Many of the most promising young scientists in the world--79 high school juniors from 33 states and 13 foreign countries--participated in the prestigious six-week Research Science Institute (RSI) program at MIT this summer.
MIT joined the U.S. Department of State and the Center for Excellence in Education (CEE) in sponsoring RSI. The program is free and the competition for spaces is intense. This year's group included students from the Middle East, Africa, Indian, Asia and Europe.
Robert Persiko, chief of the youth programs division of the State Department's Bureau of Educational and Cultural Affairs, said: "The program promotes a key foreign policy objective under the Bureau's Partnerships for Learning initiative--to engage youth in the Arab and Islamic world in a dialogue with American youth to promote mutual understanding and respect."
"We are delighted with the strong participation of high school students from countries having a predominantly Muslim population. Such experiences build bridges of international understanding among future leaders in science and technology," said Joann DiGennaro, president of CEE.
From its inception in 1984, RSI's mission has been to nurture and encourage the best young scientists to become leaders in all fields of science and technology. There are more than 1,400 alumni worldwide.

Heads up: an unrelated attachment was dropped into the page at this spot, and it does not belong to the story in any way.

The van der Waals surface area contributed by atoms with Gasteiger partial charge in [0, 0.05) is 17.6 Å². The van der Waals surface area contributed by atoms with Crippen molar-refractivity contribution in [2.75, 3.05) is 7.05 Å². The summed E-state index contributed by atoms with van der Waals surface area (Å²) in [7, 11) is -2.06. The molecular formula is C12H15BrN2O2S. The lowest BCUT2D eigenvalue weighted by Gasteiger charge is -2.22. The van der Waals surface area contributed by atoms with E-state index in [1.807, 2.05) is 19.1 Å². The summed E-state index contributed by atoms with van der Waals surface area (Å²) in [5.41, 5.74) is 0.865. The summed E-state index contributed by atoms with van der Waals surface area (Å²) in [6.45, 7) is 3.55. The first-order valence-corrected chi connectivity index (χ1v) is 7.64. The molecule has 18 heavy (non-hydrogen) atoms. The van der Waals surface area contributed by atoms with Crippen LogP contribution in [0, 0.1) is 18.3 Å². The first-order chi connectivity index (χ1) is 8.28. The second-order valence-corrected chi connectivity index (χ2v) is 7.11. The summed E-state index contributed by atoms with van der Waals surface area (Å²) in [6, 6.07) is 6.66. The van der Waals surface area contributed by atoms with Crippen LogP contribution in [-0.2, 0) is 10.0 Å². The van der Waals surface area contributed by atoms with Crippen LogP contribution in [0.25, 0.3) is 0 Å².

RSI students go on to win two to four of the top 10 spots in the Intel Science Fair each year. Last year, Rickoids (as RSI students are called) took top honors in the two top science fairs--the Intel and Siemens'. Typically, two-thirds of the RSI class comes from the top 1 percent of American high school students.
Mentors for the students this summer included scientists, mathematicians and engineers from MIT, Harvard, industry and research institutions. After five weeks of full-time research, the students produced graduate level papers and made oral presentations on July 31 and Aug. 1 in Building E25.
Their research covered a range of topics, among them the thermodynamics of heat conductivity, the mathematics of chess, mathematical modeling of effective population size, analysis of results from the Chandra observatory, investigation of gravitational phenomena, and the design of novel power production methods for long-distance space flight.
Despite their cultural differences, the students adapted well to the rigorous program and worked well together.
"This experience goes beyond academics by allowing students from different ethnic and religious backgrounds to work and interact together in a highly rigorous and intense academic setting," said Suraiya Farukhi, executive director of public affairs for CEE. "This interaction is a key ingredient in promoting good will and understanding in the scientific community and elsewhere."